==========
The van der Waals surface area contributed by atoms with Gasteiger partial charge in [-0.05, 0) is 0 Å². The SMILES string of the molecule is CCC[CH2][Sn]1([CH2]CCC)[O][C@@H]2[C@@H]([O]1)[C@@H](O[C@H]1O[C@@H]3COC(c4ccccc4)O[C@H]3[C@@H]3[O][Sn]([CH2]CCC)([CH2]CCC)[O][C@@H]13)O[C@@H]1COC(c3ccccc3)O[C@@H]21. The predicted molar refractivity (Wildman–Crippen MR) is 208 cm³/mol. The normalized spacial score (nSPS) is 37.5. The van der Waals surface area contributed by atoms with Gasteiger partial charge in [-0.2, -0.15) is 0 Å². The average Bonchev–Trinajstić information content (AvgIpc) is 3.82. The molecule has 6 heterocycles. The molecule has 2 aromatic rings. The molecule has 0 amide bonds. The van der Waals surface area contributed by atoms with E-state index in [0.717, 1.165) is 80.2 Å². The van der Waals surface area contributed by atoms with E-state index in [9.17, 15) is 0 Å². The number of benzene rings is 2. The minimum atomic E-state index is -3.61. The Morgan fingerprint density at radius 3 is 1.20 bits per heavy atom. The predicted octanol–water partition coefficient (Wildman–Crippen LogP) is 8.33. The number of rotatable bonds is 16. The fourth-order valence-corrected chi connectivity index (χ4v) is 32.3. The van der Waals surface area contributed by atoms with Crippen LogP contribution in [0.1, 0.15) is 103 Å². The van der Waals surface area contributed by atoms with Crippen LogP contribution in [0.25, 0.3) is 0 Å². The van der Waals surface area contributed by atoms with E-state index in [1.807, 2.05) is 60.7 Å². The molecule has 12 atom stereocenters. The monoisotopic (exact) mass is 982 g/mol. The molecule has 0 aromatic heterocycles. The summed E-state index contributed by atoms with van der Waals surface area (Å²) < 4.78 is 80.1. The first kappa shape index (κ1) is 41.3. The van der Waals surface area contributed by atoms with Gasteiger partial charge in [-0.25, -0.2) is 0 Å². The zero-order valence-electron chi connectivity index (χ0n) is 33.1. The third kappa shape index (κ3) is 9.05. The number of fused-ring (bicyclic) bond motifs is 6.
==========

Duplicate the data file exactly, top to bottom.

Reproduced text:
The van der Waals surface area contributed by atoms with Gasteiger partial charge in [-0.05, 0) is 0 Å². The SMILES string of the molecule is CCC[CH2][Sn]1([CH2]CCC)[O][C@@H]2[C@@H]([O]1)[C@@H](O[C@H]1O[C@@H]3COC(c4ccccc4)O[C@H]3[C@@H]3[O][Sn]([CH2]CCC)([CH2]CCC)[O][C@@H]13)O[C@@H]1COC(c3ccccc3)O[C@@H]21. The predicted molar refractivity (Wildman–Crippen MR) is 208 cm³/mol. The normalized spacial score (nSPS) is 37.5. The van der Waals surface area contributed by atoms with Gasteiger partial charge in [-0.2, -0.15) is 0 Å². The average Bonchev–Trinajstić information content (AvgIpc) is 3.82. The molecule has 6 heterocycles. The molecule has 2 aromatic rings. The molecule has 0 amide bonds. The van der Waals surface area contributed by atoms with E-state index in [0.717, 1.165) is 80.2 Å². The van der Waals surface area contributed by atoms with E-state index in [9.17, 15) is 0 Å². The number of benzene rings is 2. The minimum atomic E-state index is -3.61. The Morgan fingerprint density at radius 3 is 1.20 bits per heavy atom. The predicted octanol–water partition coefficient (Wildman–Crippen LogP) is 8.33. The number of rotatable bonds is 16. The fourth-order valence-corrected chi connectivity index (χ4v) is 32.3. The van der Waals surface area contributed by atoms with Crippen LogP contribution in [0.1, 0.15) is 103 Å². The van der Waals surface area contributed by atoms with Crippen LogP contribution in [0.25, 0.3) is 0 Å². The van der Waals surface area contributed by atoms with E-state index in [1.807, 2.05) is 60.7 Å². The molecule has 12 atom stereocenters. The monoisotopic (exact) mass is 982 g/mol. The molecule has 0 aromatic heterocycles. The summed E-state index contributed by atoms with van der Waals surface area (Å²) < 4.78 is 80.1. The first kappa shape index (κ1) is 41.3. The van der Waals surface area contributed by atoms with Gasteiger partial charge in [-0.25, -0.2) is 0 Å². The zero-order valence-electron chi connectivity index (χ0n) is 33.1. The third kappa shape index (κ3) is 9.05. The number of fused-ring (bicyclic) bond motifs is 6.